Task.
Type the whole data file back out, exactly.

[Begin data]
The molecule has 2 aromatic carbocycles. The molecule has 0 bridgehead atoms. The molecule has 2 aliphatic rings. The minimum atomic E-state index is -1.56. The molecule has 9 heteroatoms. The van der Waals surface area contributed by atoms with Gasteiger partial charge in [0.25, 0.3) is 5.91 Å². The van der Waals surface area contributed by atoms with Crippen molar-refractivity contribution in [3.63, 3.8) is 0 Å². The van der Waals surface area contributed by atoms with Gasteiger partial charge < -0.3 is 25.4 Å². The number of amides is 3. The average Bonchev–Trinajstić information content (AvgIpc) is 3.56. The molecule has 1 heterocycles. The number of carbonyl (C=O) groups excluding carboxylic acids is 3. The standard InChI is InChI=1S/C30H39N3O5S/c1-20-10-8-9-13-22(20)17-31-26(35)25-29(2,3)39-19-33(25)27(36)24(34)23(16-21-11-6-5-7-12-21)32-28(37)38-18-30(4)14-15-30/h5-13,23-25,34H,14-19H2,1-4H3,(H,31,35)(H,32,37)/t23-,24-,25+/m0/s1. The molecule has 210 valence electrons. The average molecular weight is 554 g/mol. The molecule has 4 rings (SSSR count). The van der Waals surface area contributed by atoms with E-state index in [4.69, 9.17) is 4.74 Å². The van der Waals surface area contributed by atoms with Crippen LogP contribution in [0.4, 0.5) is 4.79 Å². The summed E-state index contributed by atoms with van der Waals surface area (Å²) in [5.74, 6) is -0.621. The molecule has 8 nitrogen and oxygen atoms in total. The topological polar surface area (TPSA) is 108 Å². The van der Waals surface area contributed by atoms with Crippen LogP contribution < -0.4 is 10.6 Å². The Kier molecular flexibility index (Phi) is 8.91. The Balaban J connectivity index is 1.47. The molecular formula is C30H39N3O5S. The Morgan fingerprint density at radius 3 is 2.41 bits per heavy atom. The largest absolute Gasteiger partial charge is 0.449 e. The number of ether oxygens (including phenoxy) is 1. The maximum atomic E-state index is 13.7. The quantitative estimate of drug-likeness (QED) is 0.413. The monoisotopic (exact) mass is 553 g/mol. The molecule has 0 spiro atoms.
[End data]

The molecule has 2 aromatic carbocycles. The molecule has 0 bridgehead atoms. The molecule has 2 aliphatic rings. The minimum atomic E-state index is -1.56. The molecule has 9 heteroatoms. The van der Waals surface area contributed by atoms with Gasteiger partial charge in [0.25, 0.3) is 5.91 Å². The van der Waals surface area contributed by atoms with Crippen molar-refractivity contribution in [3.63, 3.8) is 0 Å². The van der Waals surface area contributed by atoms with Gasteiger partial charge < -0.3 is 25.4 Å². The number of amides is 3. The average Bonchev–Trinajstić information content (AvgIpc) is 3.56. The molecule has 1 heterocycles. The number of carbonyl (C=O) groups excluding carboxylic acids is 3. The standard InChI is InChI=1S/C30H39N3O5S/c1-20-10-8-9-13-22(20)17-31-26(35)25-29(2,3)39-19-33(25)27(36)24(34)23(16-21-11-6-5-7-12-21)32-28(37)38-18-30(4)14-15-30/h5-13,23-25,34H,14-19H2,1-4H3,(H,31,35)(H,32,37)/t23-,24-,25+/m0/s1. The molecule has 210 valence electrons. The average molecular weight is 554 g/mol. The molecule has 4 rings (SSSR count). The van der Waals surface area contributed by atoms with E-state index in [4.69, 9.17) is 4.74 Å². The van der Waals surface area contributed by atoms with Crippen LogP contribution in [0.4, 0.5) is 4.79 Å². The summed E-state index contributed by atoms with van der Waals surface area (Å²) in [5.74, 6) is -0.621. The molecule has 8 nitrogen and oxygen atoms in total. The topological polar surface area (TPSA) is 108 Å². The van der Waals surface area contributed by atoms with Crippen LogP contribution < -0.4 is 10.6 Å². The Kier molecular flexibility index (Phi) is 8.91. The Balaban J connectivity index is 1.47. The molecular formula is C30H39N3O5S. The Morgan fingerprint density at radius 3 is 2.41 bits per heavy atom. The largest absolute Gasteiger partial charge is 0.449 e. The number of ether oxygens (including phenoxy) is 1. The maximum atomic E-state index is 13.7. The quantitative estimate of drug-likeness (QED) is 0.413. The monoisotopic (exact) mass is 553 g/mol. The molecule has 0 spiro atoms.